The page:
Abstract A cross-sectional study was conducted to determine the prevalence, intensity and spectrum of helminths of free range pigs in Homabay District, Kenya. Faecal samples from 372 pigs were examined using the modified McMaster technique and post-mortem examination of 30 pigs carried out. Out of the 372 pigs examined, 308 (83%) were excreting nematode eggs. The nematode eggs encountered were those of Strongyles (75%), Strongyloides spp (26.6%), Trichuris spp (7.8%), Ascaris spp (5.4%) and Metastrongylus spp (0.3%). Coproculture of Strongyle-type nematode egg positive faecal samples revealed the presence of Oesophagostomum spp (74%), Hyostrongylus rubidus (22%) and Trichostrongylus spp (4%). The post-mortem examination revealed presence of Hyostrongylus rubidus, Physocephalus sexalatus, Trichostrongylus axei, Ascaris suum, Oesophagostomun dentatum, Trichuris suis and Metastrongylus pudendodectus. The highest prevalence of helminth infections was recorded in finishers (88%) and the lowest in adults (79%). The highest mean helminth egg per gram of faeces (epg) was recorded in adults (1,175) and the lowest was in piglets (526). Pigs from Riana division had the highest prevalence (91%) of infection and mean epg (1,109), while those from Asego Division had the lowest prevalence (50%) and mean epg (100). Female pigs recorded a higher mean epg (567) compared to males (416). Age had significant influence on infection with Strongyles (p = 0.04) with growers and finishers recording higher levels of infection than adults. Sex had significant effect on the prevalence of infections with Strongyles (p = 0.028) and Ascaris suum (p = 0.012) with females recording higher levels of infection than males. Division of origin of pigs had significant influence on the prevalence of infection with Ascaris suum (p = 0.000) and Strongyles (p = 0.000) with the mean epgs for Riana and Ndhiwa divisions being significantly higher than those of Pala Division. This study indicates that helminths are highly prevalent in the study area with low to moderate levels of infections and may be one of the contributing factors to low productivity. Therefore, there is need to formulate appropriate control measures for the parasites in order to increase livestock productivity.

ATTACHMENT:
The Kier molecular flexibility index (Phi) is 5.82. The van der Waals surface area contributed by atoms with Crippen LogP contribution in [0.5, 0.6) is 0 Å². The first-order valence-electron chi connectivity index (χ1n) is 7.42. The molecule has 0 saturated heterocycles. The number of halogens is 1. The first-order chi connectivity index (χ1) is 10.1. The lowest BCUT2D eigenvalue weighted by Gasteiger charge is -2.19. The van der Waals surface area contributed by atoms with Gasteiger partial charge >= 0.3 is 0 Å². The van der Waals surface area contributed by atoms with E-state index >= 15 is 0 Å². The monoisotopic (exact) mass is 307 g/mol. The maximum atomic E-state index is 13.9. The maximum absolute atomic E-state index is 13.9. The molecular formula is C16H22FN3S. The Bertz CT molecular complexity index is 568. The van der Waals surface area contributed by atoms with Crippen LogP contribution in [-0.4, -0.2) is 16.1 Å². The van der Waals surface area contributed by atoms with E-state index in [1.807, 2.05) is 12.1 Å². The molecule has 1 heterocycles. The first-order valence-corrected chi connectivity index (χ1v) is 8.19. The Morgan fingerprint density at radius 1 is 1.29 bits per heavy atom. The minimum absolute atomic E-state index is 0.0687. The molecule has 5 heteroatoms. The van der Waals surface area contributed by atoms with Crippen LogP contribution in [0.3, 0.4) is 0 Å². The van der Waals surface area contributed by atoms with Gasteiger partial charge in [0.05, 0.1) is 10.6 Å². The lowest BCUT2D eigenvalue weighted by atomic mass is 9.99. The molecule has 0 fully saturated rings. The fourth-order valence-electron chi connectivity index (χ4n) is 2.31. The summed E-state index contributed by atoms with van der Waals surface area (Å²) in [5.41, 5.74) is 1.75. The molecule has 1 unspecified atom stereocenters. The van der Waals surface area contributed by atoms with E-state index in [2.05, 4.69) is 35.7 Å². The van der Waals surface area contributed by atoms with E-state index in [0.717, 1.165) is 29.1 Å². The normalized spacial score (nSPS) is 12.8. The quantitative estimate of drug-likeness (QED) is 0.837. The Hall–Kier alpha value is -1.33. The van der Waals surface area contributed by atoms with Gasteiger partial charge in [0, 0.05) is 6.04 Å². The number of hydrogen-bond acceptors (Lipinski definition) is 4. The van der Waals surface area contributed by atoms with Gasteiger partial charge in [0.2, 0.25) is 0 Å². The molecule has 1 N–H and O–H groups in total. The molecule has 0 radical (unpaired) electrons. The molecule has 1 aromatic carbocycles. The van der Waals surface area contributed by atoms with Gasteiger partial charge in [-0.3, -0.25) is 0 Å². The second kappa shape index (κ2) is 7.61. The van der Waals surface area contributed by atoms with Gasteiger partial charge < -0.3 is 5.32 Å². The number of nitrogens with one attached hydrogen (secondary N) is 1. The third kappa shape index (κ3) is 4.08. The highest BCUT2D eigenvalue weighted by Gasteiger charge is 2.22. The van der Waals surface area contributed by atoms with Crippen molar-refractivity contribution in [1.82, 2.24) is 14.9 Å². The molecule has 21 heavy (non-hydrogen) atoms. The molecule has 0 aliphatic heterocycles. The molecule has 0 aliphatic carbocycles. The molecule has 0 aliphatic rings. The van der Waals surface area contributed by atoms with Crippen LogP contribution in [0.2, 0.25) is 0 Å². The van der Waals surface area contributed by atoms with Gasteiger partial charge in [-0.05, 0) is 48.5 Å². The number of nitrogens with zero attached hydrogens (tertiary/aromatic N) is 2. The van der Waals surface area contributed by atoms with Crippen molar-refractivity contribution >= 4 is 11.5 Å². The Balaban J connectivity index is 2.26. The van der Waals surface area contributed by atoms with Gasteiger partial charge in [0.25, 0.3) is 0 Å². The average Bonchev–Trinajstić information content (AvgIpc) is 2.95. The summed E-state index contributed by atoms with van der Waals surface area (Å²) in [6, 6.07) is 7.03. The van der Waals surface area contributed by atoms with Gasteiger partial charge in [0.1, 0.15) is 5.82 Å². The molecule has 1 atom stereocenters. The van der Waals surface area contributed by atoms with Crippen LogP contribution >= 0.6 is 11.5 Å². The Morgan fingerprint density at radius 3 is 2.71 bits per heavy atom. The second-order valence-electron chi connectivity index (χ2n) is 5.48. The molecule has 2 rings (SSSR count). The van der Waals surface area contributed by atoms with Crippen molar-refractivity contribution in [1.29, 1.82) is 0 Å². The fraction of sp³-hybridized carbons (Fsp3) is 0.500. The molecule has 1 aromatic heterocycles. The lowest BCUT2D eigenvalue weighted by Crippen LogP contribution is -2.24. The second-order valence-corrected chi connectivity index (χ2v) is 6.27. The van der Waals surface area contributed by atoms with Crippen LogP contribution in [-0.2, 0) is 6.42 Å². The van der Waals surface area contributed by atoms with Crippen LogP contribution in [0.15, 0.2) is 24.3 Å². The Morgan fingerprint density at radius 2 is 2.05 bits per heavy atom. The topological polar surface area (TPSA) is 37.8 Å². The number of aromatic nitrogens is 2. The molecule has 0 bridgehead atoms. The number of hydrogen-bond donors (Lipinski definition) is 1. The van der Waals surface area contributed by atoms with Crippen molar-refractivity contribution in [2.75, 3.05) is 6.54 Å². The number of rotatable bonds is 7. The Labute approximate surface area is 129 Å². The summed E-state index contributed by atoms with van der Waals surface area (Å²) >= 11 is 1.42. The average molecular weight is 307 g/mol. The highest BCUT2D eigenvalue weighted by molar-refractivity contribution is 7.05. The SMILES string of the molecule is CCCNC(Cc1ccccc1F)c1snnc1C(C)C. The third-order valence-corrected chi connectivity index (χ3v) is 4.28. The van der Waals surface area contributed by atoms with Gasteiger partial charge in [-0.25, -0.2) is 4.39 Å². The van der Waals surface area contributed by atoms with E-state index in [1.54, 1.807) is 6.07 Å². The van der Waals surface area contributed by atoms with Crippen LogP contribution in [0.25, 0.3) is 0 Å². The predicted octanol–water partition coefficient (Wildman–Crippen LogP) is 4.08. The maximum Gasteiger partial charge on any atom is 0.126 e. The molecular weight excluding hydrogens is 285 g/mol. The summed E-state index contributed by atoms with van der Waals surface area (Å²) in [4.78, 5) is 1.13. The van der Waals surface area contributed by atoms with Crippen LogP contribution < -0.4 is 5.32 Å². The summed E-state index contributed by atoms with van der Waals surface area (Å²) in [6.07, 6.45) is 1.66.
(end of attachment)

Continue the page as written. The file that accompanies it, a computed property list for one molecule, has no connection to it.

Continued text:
MULEI, DRKITHIIASHADRACK.  1997.  Kithiia, S.M. and Ongwenyi, G.S. (1997) Some problems of water quality degradation in Nairobi river drainage basin, Kenya.. Fresh Water Contamination. (ed., Bruce Webb). Proceedings of an International Symposium (Symposium S4) held during the fifth Scientific Assembly of the International Association of Hydrological Sciences (IAHS), Rabat, Morocco, 23rd April-3rd may, 1997. IA. : IAHS, Press, Wallingford, UK. Abstract
Abstract A cross-sectional study was conducted to determine the prevalence, intensity and spectrum of helminths of free range pigs in Homabay District, Kenya. Faecal samples from 372 pigs were examined using the modified McMaster technique and post-mortem examination of 30 pigs carried out. Out of the 372 pigs examined, 308 (83%) were excreting nematode eggs. The nematode eggs encountered were those of Strongyles (75%), Strongyloides spp (26.6%), Trichuris spp (7.8%), Ascaris spp (5.4%) and Metastrongylus spp (0.3%). Coproculture of Strongyle-type nematode egg positive faecal samples revealed the presence of Oesophagostomum spp (74%), Hyostrongylus rubidus (22%) and Trichostrongylus spp (4%). The post-mortem examination revealed presence of Hyostrongylus rubidus, Physocephalus sexalatus, Trichostrongylus axei, Ascaris suum, Oesophagostomun dentatum, Trichuris suis and Metastrongylus pudendodectus. The highest prevalence of helminth infections was recorded in finishers (88%) and the lowest in adults (79%). The highest mean helminth egg per gram of faeces (epg) was recorded in adults (1,175) and the lowest was in piglets (526). Pigs from Riana division had the highest prevalence (91%) of infection and mean epg (1,109), while those from Asego Division had the lowest prevalence (50%) and mean epg (100). Female pigs recorded a higher mean epg (567) compared to males (416). Age had significant influence on infection with Strongyles (p = 0.04) with growers and finishers recording higher levels of infection than adults. Sex had significant effect on the prevalence of infections with Strongyles (p = 0.028) and Ascaris suum (p = 0.012) with females recording higher levels of infection than males. Division of origin of pigs had significant influence on the prevalence of infection with Ascaris suum (p = 0.000) and Strongyles (p = 0.000) with the mean epgs for Riana and Ndhiwa divisions being significantly higher than those of Pala Division. This study indicates that helminths are highly prevalent in the study area with low to moderate levels of infections and may be one of the contributing factors to low productivity. Therefore, there is need to formulate appropriate control measures for the parasites in order to increase livestock productivity.

1996

MULEI, DRKITHIIASHADRACK.  1996.  Kithiia,S.M. and G.S. Ongwenyi (1996) The role of water resources in sustainable Development of the Arid and Semi-arid lands of Kenya. International Conference on Water Resources and Environment Research: Towards the 21st Century; Proceedings: Vol. II; 64. International Conference on Water Resources and Environment Research: Towards the 21st Century; Proceedings: Vol. II; 643-650, October 29-31, 1996 Kyoto Japan.. : Proceedings Abstract